Saturday, April 3, 2010

Sin tax or bucks for broccoli

Interesting (and short ~3 minute) NPR news segment on structuring incentives to get people to eat better.

They talk about two methods to encourage healthier eating:
  1.  Pay people to eat healthy food (“bucks for broccoli”)
  2. Charge more for unhealthy food (“sin tax” on junk food)
Experiments have shown that with method #1, people buy more junk food (using money saved from the cheap healthy food). But when the junk food itself is more expensive (as in method #2), people actually buy less of it.

Why? Because people are more responsive to price increases than price decreases. It seems that charging more for junk food (i.e. tax on soda) will be more effective than subsidizing healthy food.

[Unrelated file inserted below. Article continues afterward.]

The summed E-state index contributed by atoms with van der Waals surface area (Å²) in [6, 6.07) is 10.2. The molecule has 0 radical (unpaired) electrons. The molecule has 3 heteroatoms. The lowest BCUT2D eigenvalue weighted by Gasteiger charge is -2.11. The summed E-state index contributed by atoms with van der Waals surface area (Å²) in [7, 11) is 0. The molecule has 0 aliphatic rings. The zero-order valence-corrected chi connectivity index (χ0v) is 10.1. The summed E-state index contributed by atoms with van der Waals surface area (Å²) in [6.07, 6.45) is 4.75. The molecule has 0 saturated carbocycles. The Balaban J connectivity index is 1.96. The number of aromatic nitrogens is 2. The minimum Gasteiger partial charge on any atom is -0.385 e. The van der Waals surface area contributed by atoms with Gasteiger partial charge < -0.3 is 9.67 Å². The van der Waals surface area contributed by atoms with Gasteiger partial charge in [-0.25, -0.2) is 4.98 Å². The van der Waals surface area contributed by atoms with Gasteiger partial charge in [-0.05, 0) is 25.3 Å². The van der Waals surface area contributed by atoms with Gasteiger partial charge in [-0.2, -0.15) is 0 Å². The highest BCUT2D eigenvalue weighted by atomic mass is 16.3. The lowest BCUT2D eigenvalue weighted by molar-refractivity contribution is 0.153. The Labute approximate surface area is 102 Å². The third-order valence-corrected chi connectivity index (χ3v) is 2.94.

But then this article came out in the Wall Street Journal this week, reporting that there is no change in soda consumption in states with a soda tax compared to states without a soda tax. This could be explained by the fact that the soda tax was small and hidden... it might be a different story if the tax is large and noticeable.

This brings up some questions… should we pay people for their healthy habits and charge people for their unhealthy ones? Pay people to exercise? Subsidize yoga? Fine people for smoking? Charge people for unhealthy food choices? Apparently GE charges their employees who smoke an extra $625/year!

1 comment:

  1. Yes, regular yoga practice and eating local, healthy food should be subsidized by a tax on agribusiness and the junk food industry. we need to make it cheap to live healthier and more people will check it out. great post christina.